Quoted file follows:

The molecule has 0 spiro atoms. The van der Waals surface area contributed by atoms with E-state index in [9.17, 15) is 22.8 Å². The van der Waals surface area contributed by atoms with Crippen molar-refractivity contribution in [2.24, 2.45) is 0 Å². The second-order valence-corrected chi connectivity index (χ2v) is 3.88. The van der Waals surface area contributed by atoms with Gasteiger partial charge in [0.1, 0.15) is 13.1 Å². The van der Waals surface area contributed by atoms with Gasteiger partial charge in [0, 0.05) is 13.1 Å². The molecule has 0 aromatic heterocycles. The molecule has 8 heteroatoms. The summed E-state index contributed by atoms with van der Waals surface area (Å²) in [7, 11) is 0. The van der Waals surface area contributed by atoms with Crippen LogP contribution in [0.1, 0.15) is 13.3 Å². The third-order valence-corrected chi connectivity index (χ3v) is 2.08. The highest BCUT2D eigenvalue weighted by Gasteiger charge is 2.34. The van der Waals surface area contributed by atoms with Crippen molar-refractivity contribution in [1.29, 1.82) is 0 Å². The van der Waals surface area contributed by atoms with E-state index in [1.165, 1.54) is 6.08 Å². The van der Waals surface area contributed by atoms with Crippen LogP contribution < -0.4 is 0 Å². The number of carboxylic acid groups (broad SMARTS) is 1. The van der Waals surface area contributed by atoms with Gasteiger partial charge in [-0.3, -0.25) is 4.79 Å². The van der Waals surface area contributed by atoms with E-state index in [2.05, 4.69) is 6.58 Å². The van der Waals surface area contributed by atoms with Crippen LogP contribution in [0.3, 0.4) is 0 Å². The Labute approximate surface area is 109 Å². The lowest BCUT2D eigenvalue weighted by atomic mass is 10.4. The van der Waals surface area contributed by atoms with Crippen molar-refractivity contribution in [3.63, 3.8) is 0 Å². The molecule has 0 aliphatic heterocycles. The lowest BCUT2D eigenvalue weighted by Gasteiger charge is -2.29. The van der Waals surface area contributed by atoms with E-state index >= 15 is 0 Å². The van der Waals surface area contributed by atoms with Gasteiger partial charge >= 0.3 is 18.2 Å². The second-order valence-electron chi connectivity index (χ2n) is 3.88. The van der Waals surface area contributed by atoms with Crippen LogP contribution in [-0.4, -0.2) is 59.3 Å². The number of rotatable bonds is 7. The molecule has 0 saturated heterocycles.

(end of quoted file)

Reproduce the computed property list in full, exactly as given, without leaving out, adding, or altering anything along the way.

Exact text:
The molecule has 0 spiro atoms. The van der Waals surface area contributed by atoms with E-state index in [9.17, 15) is 22.8 Å². The van der Waals surface area contributed by atoms with Crippen molar-refractivity contribution in [2.24, 2.45) is 0 Å². The second-order valence-corrected chi connectivity index (χ2v) is 3.88. The van der Waals surface area contributed by atoms with Gasteiger partial charge in [0.1, 0.15) is 13.1 Å². The van der Waals surface area contributed by atoms with Gasteiger partial charge in [0, 0.05) is 13.1 Å². The molecule has 0 aromatic heterocycles. The molecule has 8 heteroatoms. The summed E-state index contributed by atoms with van der Waals surface area (Å²) in [7, 11) is 0. The van der Waals surface area contributed by atoms with Crippen LogP contribution in [0.1, 0.15) is 13.3 Å². The third-order valence-corrected chi connectivity index (χ3v) is 2.08. The highest BCUT2D eigenvalue weighted by Gasteiger charge is 2.34. The van der Waals surface area contributed by atoms with Crippen molar-refractivity contribution in [1.29, 1.82) is 0 Å². The van der Waals surface area contributed by atoms with E-state index in [1.165, 1.54) is 6.08 Å². The van der Waals surface area contributed by atoms with Crippen LogP contribution < -0.4 is 0 Å². The number of carboxylic acid groups (broad SMARTS) is 1. The van der Waals surface area contributed by atoms with Gasteiger partial charge in [-0.3, -0.25) is 4.79 Å². The van der Waals surface area contributed by atoms with E-state index in [2.05, 4.69) is 6.58 Å². The van der Waals surface area contributed by atoms with Crippen LogP contribution in [0.3, 0.4) is 0 Å². The Labute approximate surface area is 109 Å². The lowest BCUT2D eigenvalue weighted by atomic mass is 10.4. The van der Waals surface area contributed by atoms with Crippen molar-refractivity contribution in [3.63, 3.8) is 0 Å². The molecule has 0 aliphatic heterocycles. The lowest BCUT2D eigenvalue weighted by Gasteiger charge is -2.29. The van der Waals surface area contributed by atoms with E-state index >= 15 is 0 Å². The van der Waals surface area contributed by atoms with Gasteiger partial charge >= 0.3 is 18.2 Å². The second-order valence-electron chi connectivity index (χ2n) is 3.88. The van der Waals surface area contributed by atoms with Crippen LogP contribution in [-0.4, -0.2) is 59.3 Å². The number of rotatable bonds is 7. The molecule has 0 saturated heterocycles.